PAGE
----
A section of research has indicated teachers who do value inclusion or desire to be inclusive are not supported by their administrators and lack resources and training to include students on the autism spectrum in the general classroom [1,14,17,18,20-24]. Inclusion literature also focuses on the importance of the administration or educational leadership in building a climate of inclusion within the school as well the responsibility for training and resources and understanding of the laws concerning inclusion [1,16,25-32].
Furthermore, you can find research on factors that promote inclusion , tools for inclusion , tips for inclusion , defining inclusion , special education law and inclusion [37-39], interventions that promote inclusion , effects when there is not inclusion  and a review of other inclusion literature . All of the above studies are important and have their place on the topic of inclusion. However, we need to move from the paradigm of disabilities and differences from the medical or professional approach addressing behaviors and treatments and protocols to reach appropriate norms and standards  to an empowerment and partnering approach with the autism community on what practices are defined inclusive to them .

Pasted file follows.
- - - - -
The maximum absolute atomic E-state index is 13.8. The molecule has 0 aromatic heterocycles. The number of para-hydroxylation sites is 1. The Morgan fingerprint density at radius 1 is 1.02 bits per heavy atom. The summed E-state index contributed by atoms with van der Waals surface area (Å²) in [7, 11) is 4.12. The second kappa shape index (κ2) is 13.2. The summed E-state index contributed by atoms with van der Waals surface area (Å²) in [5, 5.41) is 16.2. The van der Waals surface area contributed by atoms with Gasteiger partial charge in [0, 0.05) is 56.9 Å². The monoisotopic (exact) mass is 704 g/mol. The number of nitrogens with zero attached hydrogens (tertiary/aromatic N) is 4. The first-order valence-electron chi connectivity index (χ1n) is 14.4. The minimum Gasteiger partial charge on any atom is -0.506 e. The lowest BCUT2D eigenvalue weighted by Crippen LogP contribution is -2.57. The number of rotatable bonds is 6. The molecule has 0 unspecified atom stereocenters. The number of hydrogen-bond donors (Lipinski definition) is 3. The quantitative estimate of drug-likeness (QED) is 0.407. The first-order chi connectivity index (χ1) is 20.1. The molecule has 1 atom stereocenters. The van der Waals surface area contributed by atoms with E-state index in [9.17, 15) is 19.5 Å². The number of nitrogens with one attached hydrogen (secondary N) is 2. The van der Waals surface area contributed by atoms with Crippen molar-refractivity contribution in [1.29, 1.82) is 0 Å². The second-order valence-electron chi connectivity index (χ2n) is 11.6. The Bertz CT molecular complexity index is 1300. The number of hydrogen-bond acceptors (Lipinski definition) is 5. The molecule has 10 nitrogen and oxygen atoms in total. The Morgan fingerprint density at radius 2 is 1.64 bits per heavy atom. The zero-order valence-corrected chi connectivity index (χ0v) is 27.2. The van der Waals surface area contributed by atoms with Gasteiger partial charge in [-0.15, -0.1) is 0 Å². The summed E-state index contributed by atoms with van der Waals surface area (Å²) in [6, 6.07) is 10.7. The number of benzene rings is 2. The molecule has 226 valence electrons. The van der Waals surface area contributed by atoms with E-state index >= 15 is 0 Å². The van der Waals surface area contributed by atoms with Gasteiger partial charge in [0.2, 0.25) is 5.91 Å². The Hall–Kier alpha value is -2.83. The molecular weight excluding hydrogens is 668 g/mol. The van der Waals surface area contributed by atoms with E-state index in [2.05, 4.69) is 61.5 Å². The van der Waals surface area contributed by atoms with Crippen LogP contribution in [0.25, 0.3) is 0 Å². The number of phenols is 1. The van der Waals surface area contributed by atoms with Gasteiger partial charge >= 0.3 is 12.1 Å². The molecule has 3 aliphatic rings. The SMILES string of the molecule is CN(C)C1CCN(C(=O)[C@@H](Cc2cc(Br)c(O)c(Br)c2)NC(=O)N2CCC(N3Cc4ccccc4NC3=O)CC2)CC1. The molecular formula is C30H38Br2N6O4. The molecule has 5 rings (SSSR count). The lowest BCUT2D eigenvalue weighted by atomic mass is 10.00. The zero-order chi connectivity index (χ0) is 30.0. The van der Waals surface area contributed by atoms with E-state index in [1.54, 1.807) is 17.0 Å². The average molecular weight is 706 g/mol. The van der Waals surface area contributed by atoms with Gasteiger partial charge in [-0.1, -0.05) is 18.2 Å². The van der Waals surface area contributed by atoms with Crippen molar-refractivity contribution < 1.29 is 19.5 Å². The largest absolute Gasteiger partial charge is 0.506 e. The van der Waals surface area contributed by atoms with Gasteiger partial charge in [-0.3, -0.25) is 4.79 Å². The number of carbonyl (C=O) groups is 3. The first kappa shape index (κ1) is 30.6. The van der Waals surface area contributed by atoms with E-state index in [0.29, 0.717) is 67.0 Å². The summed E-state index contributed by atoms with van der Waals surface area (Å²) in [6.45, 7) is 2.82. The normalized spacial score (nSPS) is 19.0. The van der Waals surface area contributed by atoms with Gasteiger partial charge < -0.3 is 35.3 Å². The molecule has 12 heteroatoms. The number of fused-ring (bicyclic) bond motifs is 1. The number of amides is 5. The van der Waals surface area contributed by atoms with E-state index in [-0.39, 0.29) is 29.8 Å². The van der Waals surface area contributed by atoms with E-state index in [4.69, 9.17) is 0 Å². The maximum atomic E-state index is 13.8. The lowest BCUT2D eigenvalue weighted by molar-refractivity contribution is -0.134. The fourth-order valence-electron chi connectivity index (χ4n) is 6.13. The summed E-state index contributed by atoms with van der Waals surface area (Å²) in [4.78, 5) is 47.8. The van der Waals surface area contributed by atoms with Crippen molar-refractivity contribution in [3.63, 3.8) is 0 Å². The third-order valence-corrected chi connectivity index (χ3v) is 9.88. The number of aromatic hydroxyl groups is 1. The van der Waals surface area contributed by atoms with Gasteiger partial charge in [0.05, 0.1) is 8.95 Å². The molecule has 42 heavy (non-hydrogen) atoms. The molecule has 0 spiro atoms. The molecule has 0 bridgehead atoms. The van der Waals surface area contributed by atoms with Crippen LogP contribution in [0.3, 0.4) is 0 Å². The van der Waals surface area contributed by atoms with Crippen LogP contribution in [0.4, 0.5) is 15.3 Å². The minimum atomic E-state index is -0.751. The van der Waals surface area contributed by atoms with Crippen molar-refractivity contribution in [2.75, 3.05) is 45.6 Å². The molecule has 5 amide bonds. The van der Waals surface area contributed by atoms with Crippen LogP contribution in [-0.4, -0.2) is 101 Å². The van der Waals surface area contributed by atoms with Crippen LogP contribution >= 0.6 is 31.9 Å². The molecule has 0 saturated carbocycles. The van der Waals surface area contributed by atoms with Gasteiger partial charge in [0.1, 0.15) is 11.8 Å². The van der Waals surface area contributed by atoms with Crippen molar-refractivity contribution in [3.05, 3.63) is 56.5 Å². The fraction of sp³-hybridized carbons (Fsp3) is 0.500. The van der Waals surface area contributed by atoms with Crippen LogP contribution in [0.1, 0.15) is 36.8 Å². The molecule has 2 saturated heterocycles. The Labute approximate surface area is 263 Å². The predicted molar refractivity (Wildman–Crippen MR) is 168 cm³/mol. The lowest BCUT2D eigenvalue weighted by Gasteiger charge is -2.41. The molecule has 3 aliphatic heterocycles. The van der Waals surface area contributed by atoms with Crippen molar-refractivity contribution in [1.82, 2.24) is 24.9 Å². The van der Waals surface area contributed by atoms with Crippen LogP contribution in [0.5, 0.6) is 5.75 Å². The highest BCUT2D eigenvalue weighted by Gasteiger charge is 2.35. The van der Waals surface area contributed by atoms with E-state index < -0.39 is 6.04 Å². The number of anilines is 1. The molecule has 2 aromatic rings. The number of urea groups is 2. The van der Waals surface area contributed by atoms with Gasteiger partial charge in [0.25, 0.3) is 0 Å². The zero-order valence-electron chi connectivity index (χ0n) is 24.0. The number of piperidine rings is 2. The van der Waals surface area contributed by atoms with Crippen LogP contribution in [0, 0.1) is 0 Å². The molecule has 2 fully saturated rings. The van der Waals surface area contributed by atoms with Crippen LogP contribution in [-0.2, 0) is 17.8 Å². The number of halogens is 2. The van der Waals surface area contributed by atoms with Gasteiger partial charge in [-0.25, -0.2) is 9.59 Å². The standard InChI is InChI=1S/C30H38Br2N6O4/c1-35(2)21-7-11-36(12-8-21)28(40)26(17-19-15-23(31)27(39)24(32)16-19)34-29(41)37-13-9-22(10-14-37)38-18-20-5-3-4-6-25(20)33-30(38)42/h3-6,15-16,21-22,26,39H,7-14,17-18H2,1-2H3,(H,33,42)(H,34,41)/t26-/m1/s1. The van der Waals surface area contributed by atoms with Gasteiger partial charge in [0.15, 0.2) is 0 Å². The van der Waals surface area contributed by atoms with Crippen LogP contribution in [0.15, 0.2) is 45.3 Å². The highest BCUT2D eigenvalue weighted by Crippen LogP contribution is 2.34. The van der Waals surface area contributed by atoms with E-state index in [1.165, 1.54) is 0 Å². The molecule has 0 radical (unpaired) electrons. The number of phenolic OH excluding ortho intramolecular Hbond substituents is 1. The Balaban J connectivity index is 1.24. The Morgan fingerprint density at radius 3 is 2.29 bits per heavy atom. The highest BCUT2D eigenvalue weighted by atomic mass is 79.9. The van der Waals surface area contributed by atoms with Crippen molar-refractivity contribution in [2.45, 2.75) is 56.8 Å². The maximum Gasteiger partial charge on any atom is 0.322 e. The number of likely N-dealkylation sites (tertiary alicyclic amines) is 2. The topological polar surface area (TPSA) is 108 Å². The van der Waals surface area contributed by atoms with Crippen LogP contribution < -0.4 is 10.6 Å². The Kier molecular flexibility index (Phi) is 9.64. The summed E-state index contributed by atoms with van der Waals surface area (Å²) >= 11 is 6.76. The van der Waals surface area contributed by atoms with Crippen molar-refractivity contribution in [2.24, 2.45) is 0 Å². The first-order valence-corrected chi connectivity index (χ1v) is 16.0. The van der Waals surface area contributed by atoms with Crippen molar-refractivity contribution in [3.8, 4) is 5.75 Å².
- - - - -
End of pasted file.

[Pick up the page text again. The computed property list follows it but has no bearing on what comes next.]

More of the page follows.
Now referred to as autism spectrum disorder (ASD), Blumberg et al.  explained that ASD is a complex neurological disorder that includes the following former diagnostic labels, such as autistic disorder, Asperger’s Syndrome, and pervasive developmental disorder, not otherwise specified (PDDNOS). The Centers for Disease Control and Prevention [CDC]  reported the current prevalence of ASD to be 1 in 59 children with 1 in 6 children in the United States having some form of developmental disability from mild to severe making, autism the fastest-growing developmental disorder in the United States [1,16]. The World Health Organization cites autism globally as 1 in 100 children .